I do know that they werent built as DJ carts, scratch DJs started using them in the early 90s. Were they a low cost option back in the day originally?
What I wonder is, are the carts manufactured with the same care now as they were in '64? Can the new version of the carts hold up to the sound quality of the originals? Maybe with a NOS stylus? I know that Shure realized that the scratch DJs were not looking for sound quality, only skip resistance. So in that regard, the new M44-7 stylus is not for listening purposes whatsoever. A comparison test is in order here methinks.

I need to pull off my ortofon and try a 44-G and listen to it through my Tube Pre and see what I get.

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Re: Shure M44-7 vs. M44G

Post by BMRR » 16 Dec 2016 17:56

eddie edirol wrote:Were they a low cost option back in the day originally?
I think they were more of a midrange/upper range option when Shure first introduced them. Eventually they were moved lower in the product lineup as Shure came out with higher-end cartridges.

Also keep in mind that the original Shure V15 was nothing more than an M44 with a nicer mounting block and a 2x7 elliptical diamond. You can get virtually identical sound/performance today by putting a JICO 3x7 elliptical in any M44 body.

eddie edirol wrote:What I wonder is, are the carts manufactured with the same care now as they were in '64?
Probably not, but I think that can be said of Shure's entire product line – cartridges, microphones, etc. That doesn't mean the products are bad, but I can tell you that quality control is not what it was before they moved to Mexico in the early '80s. It's still possible to get an excellent Shure product but you might have to inspect it a little more carefully, and sometimes you might need to try a couple before you get a good copy. Again this applies to their whole product lineup.
eddie edirol wrote:Can the new version of the carts hold up to the sound quality of the originals? Maybe with a NOS stylus?
I'd be wary of a NOS stylus, especially if you're trying to find one from the Made in USA era. You'd be using something that had been in storage (good storage? bad storage?) for at least 35 years, possibly much longer. That's not a big deal with a cartridge body but it IS a big deal with a stylus, especially if it wasn't stored properly. The rubber suspension can harden, shrink, crack, split, etc.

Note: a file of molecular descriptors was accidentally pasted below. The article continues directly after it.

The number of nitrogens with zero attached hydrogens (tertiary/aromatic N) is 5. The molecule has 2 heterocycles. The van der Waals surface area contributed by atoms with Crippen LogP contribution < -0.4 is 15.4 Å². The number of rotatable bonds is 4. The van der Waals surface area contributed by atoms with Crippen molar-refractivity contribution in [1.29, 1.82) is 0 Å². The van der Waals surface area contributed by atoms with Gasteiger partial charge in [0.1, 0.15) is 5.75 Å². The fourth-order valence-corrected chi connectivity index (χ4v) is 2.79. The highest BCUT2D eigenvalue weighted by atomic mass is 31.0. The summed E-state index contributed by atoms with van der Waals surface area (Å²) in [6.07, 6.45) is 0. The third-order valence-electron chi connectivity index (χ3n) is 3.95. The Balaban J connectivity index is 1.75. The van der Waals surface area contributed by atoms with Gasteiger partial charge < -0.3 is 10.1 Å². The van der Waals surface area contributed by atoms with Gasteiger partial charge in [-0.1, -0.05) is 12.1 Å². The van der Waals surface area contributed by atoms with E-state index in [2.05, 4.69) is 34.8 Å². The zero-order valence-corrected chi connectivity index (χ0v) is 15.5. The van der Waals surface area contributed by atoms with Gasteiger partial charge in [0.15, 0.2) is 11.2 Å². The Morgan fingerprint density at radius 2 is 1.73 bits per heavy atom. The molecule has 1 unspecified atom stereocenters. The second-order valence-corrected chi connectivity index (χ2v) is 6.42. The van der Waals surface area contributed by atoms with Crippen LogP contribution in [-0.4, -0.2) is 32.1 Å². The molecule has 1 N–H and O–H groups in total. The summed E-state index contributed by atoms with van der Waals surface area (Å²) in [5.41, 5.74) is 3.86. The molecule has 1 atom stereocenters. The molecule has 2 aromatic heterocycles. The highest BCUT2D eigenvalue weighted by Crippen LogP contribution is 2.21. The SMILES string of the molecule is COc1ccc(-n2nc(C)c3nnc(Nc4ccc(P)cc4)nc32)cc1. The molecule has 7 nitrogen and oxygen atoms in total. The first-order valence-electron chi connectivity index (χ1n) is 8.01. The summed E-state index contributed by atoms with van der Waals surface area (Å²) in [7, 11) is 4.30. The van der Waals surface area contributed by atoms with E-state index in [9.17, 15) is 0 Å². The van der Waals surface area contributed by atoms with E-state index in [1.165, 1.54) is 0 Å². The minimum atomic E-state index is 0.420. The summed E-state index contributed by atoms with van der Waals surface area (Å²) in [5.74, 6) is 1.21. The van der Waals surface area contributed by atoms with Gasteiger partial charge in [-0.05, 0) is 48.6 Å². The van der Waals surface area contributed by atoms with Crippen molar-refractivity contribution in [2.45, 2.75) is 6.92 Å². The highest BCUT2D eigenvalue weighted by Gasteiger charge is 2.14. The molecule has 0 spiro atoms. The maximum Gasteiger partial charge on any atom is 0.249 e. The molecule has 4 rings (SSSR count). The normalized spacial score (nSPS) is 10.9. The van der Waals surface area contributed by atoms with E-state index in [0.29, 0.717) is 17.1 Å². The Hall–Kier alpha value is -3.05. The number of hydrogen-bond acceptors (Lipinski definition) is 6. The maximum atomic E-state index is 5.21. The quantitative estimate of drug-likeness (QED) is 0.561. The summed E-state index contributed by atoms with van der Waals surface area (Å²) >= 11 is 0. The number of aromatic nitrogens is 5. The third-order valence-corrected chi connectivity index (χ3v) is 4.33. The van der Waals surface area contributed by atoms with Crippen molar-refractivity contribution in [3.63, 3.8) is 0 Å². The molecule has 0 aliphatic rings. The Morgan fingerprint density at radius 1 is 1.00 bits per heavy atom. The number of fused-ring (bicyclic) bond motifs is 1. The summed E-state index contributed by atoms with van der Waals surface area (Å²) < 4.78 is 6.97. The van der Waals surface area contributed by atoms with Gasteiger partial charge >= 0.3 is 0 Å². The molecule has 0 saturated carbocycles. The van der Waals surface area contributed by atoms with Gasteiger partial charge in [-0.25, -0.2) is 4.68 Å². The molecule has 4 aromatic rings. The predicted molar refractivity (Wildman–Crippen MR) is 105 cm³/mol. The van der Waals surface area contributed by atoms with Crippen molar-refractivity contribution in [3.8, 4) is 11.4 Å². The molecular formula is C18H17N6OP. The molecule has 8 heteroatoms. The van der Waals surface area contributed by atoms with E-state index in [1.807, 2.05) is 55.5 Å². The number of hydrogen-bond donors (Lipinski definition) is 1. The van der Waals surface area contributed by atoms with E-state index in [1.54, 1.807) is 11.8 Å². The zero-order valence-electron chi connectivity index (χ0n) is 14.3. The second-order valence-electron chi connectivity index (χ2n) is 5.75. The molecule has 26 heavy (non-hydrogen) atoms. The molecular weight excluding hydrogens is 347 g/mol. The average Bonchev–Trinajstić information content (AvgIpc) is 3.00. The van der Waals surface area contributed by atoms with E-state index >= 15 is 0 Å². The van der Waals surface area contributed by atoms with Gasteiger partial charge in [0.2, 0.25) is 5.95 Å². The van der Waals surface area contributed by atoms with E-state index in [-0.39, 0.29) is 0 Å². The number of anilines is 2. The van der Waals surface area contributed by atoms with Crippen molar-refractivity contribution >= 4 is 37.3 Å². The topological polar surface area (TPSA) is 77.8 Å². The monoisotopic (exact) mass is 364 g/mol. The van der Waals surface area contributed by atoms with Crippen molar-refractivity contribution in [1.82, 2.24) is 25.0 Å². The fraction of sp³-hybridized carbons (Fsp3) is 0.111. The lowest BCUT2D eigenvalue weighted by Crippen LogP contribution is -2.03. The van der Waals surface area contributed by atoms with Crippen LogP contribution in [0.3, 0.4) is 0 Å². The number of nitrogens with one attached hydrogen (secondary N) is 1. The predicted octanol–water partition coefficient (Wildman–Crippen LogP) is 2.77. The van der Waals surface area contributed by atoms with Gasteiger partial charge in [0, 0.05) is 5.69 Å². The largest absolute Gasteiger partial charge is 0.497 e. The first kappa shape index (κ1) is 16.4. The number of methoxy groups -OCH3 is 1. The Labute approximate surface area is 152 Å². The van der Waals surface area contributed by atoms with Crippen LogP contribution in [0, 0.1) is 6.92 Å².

eddie edirol wrote: I know that Shure realized that the scratch DJs were not looking for sound quality, only skip resistance. So in that regard, the new M44-7 stylus is not for listening purposes whatsoever.
I'm not sure if I agree with this. These cartridges were popular in discos, radio stations, and even jukeboxes, from the '70s all the way up to the present time. Skip resistance and audio quality are both important factors in those applications. DJs in discos and clubs who are spinning, not scratching, are actually very particular about audio quality, and the same is true of radio DJs.

Are these cartridges the last word in audio quality? Absolutely not! But that's true of ANY cartridge using a stylus with a .7mil spherical diamond and a fat cantilever. I don't think there's anything inherent to the M44 bodies or the M44 styli that makes them automatically worse than other MM carts with the same type of diamond and a similarly rugged cantilever. So, for example, some valid comparisons might be:

M44-7 vs. Audio-Technica AT10
M44-7 vs. Pickering 380
M44-7 vs. Ortofon Elektro S

M44G vs. Stanton 500AL
M44G vs. Audio-Technica AT91
M44G vs. Ortofon DJ S
eddie edirol wrote: A comparison test is in order here methinks.
I definitely agree with that. :D The challenge is figuring out a way to make it a fair comparison. Comparing a 40 year old stylus to a current-production stylus isn't fair; you'd also need to eliminate as many variables as possible: use the same headshell, the same lead wires, etc.; use preamp load settings as recommended by each cart's manufacturer; compare styli that have a similar number of hours of use (not fair to compare a brand new stylus to a stylus that has 100 hours of use; the one with 100 hours might sound better because it has loosened up).

Albus